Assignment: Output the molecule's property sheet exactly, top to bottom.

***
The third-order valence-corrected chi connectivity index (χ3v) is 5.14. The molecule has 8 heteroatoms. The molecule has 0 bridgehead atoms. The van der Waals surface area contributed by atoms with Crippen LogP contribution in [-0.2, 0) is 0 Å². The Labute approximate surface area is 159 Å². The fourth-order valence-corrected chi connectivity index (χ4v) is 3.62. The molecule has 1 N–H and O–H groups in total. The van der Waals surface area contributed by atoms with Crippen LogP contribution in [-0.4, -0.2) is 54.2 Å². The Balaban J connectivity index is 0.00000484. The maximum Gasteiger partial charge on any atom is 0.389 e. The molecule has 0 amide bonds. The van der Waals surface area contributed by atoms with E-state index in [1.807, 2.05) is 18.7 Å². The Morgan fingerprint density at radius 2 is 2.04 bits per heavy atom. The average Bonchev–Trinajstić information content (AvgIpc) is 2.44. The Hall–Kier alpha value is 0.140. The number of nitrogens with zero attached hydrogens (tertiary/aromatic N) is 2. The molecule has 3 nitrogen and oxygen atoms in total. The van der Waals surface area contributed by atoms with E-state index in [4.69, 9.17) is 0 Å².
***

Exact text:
The third-order valence-corrected chi connectivity index (χ3v) is 5.14. The molecule has 8 heteroatoms. The molecule has 0 bridgehead atoms. The van der Waals surface area contributed by atoms with Crippen LogP contribution in [-0.2, 0) is 0 Å². The Labute approximate surface area is 159 Å². The fourth-order valence-corrected chi connectivity index (χ4v) is 3.62. The molecule has 1 N–H and O–H groups in total. The van der Waals surface area contributed by atoms with Crippen LogP contribution in [-0.4, -0.2) is 54.2 Å². The Balaban J connectivity index is 0.00000484. The maximum Gasteiger partial charge on any atom is 0.389 e. The molecule has 0 amide bonds. The van der Waals surface area contributed by atoms with E-state index in [1.807, 2.05) is 18.7 Å². The Morgan fingerprint density at radius 2 is 2.04 bits per heavy atom. The average Bonchev–Trinajstić information content (AvgIpc) is 2.44. The Hall–Kier alpha value is 0.140. The number of nitrogens with zero attached hydrogens (tertiary/aromatic N) is 2. The molecule has 3 nitrogen and oxygen atoms in total. The van der Waals surface area contributed by atoms with E-state index in [4.69, 9.17) is 0 Å².